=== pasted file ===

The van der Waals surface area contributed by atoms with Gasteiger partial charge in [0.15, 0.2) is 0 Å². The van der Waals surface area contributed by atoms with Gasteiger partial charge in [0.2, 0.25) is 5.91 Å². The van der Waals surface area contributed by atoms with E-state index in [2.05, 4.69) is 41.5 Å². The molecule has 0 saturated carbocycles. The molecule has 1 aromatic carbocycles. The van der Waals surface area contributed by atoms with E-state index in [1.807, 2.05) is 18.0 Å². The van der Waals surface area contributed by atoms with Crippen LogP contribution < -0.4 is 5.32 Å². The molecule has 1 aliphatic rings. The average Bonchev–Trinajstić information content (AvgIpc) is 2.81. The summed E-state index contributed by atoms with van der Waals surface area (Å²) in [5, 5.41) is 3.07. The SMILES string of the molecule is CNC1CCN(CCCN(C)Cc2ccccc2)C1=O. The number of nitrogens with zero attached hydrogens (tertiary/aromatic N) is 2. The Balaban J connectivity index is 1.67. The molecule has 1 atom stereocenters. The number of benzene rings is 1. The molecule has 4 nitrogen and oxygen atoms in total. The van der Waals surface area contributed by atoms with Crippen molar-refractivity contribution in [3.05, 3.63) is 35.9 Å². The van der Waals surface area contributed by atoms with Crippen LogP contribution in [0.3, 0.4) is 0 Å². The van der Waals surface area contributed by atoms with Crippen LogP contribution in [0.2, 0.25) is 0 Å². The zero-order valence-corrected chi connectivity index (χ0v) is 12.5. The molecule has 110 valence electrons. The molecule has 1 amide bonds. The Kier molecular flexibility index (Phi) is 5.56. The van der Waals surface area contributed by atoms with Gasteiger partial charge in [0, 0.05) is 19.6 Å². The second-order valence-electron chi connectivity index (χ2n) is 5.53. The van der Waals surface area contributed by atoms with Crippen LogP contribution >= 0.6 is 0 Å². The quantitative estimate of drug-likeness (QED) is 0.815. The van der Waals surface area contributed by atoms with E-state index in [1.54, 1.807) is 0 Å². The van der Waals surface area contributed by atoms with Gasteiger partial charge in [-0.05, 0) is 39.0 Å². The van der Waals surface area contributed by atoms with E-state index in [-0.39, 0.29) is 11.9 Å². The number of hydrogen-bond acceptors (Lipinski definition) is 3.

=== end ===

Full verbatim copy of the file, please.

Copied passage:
The van der Waals surface area contributed by atoms with Gasteiger partial charge in [0.15, 0.2) is 0 Å². The van der Waals surface area contributed by atoms with Gasteiger partial charge in [0.2, 0.25) is 5.91 Å². The van der Waals surface area contributed by atoms with E-state index in [2.05, 4.69) is 41.5 Å². The molecule has 0 saturated carbocycles. The molecule has 1 aromatic carbocycles. The van der Waals surface area contributed by atoms with E-state index in [1.807, 2.05) is 18.0 Å². The van der Waals surface area contributed by atoms with Crippen LogP contribution < -0.4 is 5.32 Å². The molecule has 1 aliphatic rings. The average Bonchev–Trinajstić information content (AvgIpc) is 2.81. The summed E-state index contributed by atoms with van der Waals surface area (Å²) in [5, 5.41) is 3.07. The SMILES string of the molecule is CNC1CCN(CCCN(C)Cc2ccccc2)C1=O. The number of nitrogens with zero attached hydrogens (tertiary/aromatic N) is 2. The Balaban J connectivity index is 1.67. The molecule has 1 atom stereocenters. The number of benzene rings is 1. The molecule has 4 nitrogen and oxygen atoms in total. The van der Waals surface area contributed by atoms with Crippen molar-refractivity contribution in [3.05, 3.63) is 35.9 Å². The van der Waals surface area contributed by atoms with Crippen LogP contribution in [0.3, 0.4) is 0 Å². The van der Waals surface area contributed by atoms with Crippen LogP contribution in [0.2, 0.25) is 0 Å². The zero-order valence-corrected chi connectivity index (χ0v) is 12.5. The molecule has 110 valence electrons. The molecule has 1 amide bonds. The Kier molecular flexibility index (Phi) is 5.56. The van der Waals surface area contributed by atoms with Gasteiger partial charge in [0, 0.05) is 19.6 Å². The second-order valence-electron chi connectivity index (χ2n) is 5.53. The van der Waals surface area contributed by atoms with Crippen LogP contribution >= 0.6 is 0 Å². The quantitative estimate of drug-likeness (QED) is 0.815. The van der Waals surface area contributed by atoms with E-state index in [1.54, 1.807) is 0 Å². The van der Waals surface area contributed by atoms with Gasteiger partial charge in [-0.05, 0) is 39.0 Å². The van der Waals surface area contributed by atoms with E-state index in [-0.39, 0.29) is 11.9 Å². The number of hydrogen-bond acceptors (Lipinski definition) is 3.